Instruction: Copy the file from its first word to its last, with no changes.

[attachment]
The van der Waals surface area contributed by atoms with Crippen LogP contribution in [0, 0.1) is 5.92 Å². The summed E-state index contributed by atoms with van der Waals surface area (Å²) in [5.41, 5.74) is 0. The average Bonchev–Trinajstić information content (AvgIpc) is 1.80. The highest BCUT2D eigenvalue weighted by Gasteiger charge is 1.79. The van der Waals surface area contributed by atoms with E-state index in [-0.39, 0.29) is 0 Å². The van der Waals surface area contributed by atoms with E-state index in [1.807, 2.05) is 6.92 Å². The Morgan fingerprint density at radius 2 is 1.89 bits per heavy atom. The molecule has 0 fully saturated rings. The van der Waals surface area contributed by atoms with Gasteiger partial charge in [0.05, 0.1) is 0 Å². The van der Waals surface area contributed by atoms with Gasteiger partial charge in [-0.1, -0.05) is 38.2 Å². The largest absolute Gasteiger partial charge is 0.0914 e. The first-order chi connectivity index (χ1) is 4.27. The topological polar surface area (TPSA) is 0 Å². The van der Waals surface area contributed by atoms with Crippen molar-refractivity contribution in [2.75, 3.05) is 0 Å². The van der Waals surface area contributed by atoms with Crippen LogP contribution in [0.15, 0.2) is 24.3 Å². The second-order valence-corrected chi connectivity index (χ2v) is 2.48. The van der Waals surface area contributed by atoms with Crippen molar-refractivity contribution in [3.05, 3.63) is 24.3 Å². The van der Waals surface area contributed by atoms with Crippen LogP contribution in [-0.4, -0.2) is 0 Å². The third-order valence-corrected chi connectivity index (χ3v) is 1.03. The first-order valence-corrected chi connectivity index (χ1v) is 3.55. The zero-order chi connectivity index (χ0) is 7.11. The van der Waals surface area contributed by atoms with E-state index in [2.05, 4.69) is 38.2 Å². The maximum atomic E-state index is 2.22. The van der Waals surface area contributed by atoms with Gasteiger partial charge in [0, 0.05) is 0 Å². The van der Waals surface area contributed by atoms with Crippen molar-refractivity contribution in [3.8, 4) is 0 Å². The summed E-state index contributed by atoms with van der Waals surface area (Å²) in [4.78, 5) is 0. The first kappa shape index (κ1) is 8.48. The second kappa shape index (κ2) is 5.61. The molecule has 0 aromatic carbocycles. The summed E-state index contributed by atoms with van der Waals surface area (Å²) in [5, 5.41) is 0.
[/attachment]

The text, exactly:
The van der Waals surface area contributed by atoms with Crippen LogP contribution in [0, 0.1) is 5.92 Å². The summed E-state index contributed by atoms with van der Waals surface area (Å²) in [5.41, 5.74) is 0. The average Bonchev–Trinajstić information content (AvgIpc) is 1.80. The highest BCUT2D eigenvalue weighted by Gasteiger charge is 1.79. The van der Waals surface area contributed by atoms with E-state index in [-0.39, 0.29) is 0 Å². The van der Waals surface area contributed by atoms with E-state index in [1.807, 2.05) is 6.92 Å². The Morgan fingerprint density at radius 2 is 1.89 bits per heavy atom. The molecule has 0 fully saturated rings. The van der Waals surface area contributed by atoms with Gasteiger partial charge in [0.05, 0.1) is 0 Å². The van der Waals surface area contributed by atoms with Gasteiger partial charge in [-0.1, -0.05) is 38.2 Å². The largest absolute Gasteiger partial charge is 0.0914 e. The first-order chi connectivity index (χ1) is 4.27. The topological polar surface area (TPSA) is 0 Å². The van der Waals surface area contributed by atoms with Crippen molar-refractivity contribution in [2.75, 3.05) is 0 Å². The van der Waals surface area contributed by atoms with Crippen LogP contribution in [0.15, 0.2) is 24.3 Å². The second-order valence-corrected chi connectivity index (χ2v) is 2.48. The van der Waals surface area contributed by atoms with Crippen molar-refractivity contribution in [3.05, 3.63) is 24.3 Å². The van der Waals surface area contributed by atoms with Crippen LogP contribution in [-0.4, -0.2) is 0 Å². The third-order valence-corrected chi connectivity index (χ3v) is 1.03. The first-order valence-corrected chi connectivity index (χ1v) is 3.55. The zero-order chi connectivity index (χ0) is 7.11. The van der Waals surface area contributed by atoms with E-state index in [2.05, 4.69) is 38.2 Å². The maximum atomic E-state index is 2.22. The van der Waals surface area contributed by atoms with Gasteiger partial charge in [0, 0.05) is 0 Å². The van der Waals surface area contributed by atoms with Crippen molar-refractivity contribution in [3.8, 4) is 0 Å². The summed E-state index contributed by atoms with van der Waals surface area (Å²) in [4.78, 5) is 0. The first kappa shape index (κ1) is 8.48. The second kappa shape index (κ2) is 5.61. The molecule has 0 aromatic carbocycles. The summed E-state index contributed by atoms with van der Waals surface area (Å²) in [5, 5.41) is 0.